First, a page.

Chisinau, June 10, 2012 – An emotional event took place this weekend when Matthew Bronfman, of New York, visited the town of Ataki, Moldova, where his family legacy began. This is the first time a member of the Bronfman family has visited Ataki since Matthew’s grandfather, Samuel Bronfman, immigrated to Canada at the end of the 19th century.
Matthew Bronfman is currently visiting Moldova in conjunction with the first-ever Limmud FSU Moldova Conference, in which Matthew Bronfman is the chair of the International Steering Committee for Limmud FSU. The conference is taking place today, where over 400 young Jews from Moldova and the southern region of Ukraine are coming together in the city of Chisinau.
In his visit to the town of Ataki, Matthew Bronfman was honored by the Mayor of Ataki, Tragira Vasiliy, with a special welcoming reception. During the ceremony, he was also awarded as an honorary citizen.
Matthew Bronfman receiving the honorary citizen award of Ataki with the Founder of Limmud FSU Chaim Chesler and the Mayor of Ataki, Tragira Vasiliy.
“The Bronfman family is part of Ataki history,” said Mayor Vasiliy. “This is a great honor for us that Matthew Bronfman came back here. He is part of our family and we look forward to seeing the rest of the Bronfman family again soon.”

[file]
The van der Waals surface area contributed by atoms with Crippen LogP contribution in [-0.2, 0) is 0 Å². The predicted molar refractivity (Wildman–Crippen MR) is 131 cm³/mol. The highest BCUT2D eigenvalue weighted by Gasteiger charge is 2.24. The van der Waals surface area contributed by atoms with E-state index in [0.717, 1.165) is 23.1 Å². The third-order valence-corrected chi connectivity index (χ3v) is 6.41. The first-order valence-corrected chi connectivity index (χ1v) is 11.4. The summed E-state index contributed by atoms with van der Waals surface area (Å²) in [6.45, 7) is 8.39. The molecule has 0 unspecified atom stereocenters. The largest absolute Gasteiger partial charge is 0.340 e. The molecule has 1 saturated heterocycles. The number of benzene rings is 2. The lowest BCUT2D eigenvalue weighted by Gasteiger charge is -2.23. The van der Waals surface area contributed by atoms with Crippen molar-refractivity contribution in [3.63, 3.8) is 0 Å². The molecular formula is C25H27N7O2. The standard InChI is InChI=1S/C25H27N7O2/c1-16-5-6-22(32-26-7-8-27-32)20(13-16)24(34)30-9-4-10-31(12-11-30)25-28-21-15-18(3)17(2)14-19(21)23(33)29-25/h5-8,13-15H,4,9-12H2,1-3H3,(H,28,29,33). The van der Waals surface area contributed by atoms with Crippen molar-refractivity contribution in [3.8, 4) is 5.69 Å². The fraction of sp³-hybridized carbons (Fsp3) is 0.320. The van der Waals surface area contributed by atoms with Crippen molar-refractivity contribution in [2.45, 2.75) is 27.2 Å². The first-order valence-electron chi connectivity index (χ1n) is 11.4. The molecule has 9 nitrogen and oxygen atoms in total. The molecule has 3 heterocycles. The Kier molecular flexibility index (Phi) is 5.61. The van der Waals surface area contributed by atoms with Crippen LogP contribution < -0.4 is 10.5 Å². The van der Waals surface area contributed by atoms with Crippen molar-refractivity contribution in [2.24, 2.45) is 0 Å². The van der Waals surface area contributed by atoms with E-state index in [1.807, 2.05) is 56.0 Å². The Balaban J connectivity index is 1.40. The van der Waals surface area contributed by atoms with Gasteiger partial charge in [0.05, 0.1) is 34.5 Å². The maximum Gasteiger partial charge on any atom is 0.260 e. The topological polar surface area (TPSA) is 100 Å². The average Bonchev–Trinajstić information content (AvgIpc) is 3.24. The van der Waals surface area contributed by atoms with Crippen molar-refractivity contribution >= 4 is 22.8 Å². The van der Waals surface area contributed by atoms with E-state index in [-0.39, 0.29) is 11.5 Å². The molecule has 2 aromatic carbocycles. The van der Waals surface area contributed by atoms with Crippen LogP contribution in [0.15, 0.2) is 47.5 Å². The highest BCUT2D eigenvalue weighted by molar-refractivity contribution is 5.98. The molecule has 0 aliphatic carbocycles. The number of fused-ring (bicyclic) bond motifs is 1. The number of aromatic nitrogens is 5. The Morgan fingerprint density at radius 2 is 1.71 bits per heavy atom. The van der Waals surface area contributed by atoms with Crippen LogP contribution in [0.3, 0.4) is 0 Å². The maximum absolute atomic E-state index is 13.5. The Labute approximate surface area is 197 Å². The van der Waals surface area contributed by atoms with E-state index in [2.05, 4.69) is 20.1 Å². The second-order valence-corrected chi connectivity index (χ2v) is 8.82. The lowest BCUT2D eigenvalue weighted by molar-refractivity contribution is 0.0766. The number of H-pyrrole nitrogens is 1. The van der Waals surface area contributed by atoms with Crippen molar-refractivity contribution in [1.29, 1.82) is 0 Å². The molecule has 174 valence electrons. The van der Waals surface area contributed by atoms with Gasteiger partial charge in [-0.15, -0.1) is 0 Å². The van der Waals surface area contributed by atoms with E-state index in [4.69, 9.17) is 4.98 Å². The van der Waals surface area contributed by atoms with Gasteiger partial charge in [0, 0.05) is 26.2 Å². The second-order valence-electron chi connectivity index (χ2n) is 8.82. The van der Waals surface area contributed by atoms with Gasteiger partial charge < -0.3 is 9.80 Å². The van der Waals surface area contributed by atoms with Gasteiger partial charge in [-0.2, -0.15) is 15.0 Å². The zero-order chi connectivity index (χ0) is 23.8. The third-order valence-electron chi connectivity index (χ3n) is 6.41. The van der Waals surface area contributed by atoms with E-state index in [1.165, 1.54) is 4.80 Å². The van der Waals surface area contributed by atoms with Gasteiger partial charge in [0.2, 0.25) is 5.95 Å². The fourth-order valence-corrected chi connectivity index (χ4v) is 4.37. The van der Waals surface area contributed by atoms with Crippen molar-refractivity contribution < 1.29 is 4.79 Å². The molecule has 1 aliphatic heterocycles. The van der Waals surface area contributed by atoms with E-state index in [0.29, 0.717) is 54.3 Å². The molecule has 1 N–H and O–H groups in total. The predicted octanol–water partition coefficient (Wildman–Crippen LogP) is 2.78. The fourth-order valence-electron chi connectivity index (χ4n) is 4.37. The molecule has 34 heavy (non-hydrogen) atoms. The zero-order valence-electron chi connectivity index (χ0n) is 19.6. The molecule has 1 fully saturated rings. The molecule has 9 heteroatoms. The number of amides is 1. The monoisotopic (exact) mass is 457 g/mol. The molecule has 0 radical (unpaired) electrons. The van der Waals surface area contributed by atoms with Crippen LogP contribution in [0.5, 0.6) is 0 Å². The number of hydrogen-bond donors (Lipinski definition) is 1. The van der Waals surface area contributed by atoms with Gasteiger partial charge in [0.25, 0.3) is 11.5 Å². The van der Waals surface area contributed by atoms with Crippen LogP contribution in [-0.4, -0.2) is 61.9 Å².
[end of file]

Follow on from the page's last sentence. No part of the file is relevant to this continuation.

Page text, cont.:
“I am very emotional and excited to be here today, more than 120 years after my grandfather, Samuel, immigrated with my family to Canada. This is a very important day in my life,” said Matthew Bronfman during the ceremony. “As you all know, I was born in the United States, my father was born in Canada and my grandfather was born here in Ataki, Moldova. My heart belongs to all three of these countries.”
In his visit to Ataki, Matthew Bronfman also met with Baron Arthur Cherar, the leader of Gypsys around the world who is also known as the “The Gypsy King”. Cherar lives in a town called Soroki in Moldova, known as the Gypsy capital of the world, containing the largest gypsy community. Baron Cherar spoke about the relationship between Jews and Gypsys and the common history that they shared, including how both were viciously persecuted by the Nazis during the Holocaust.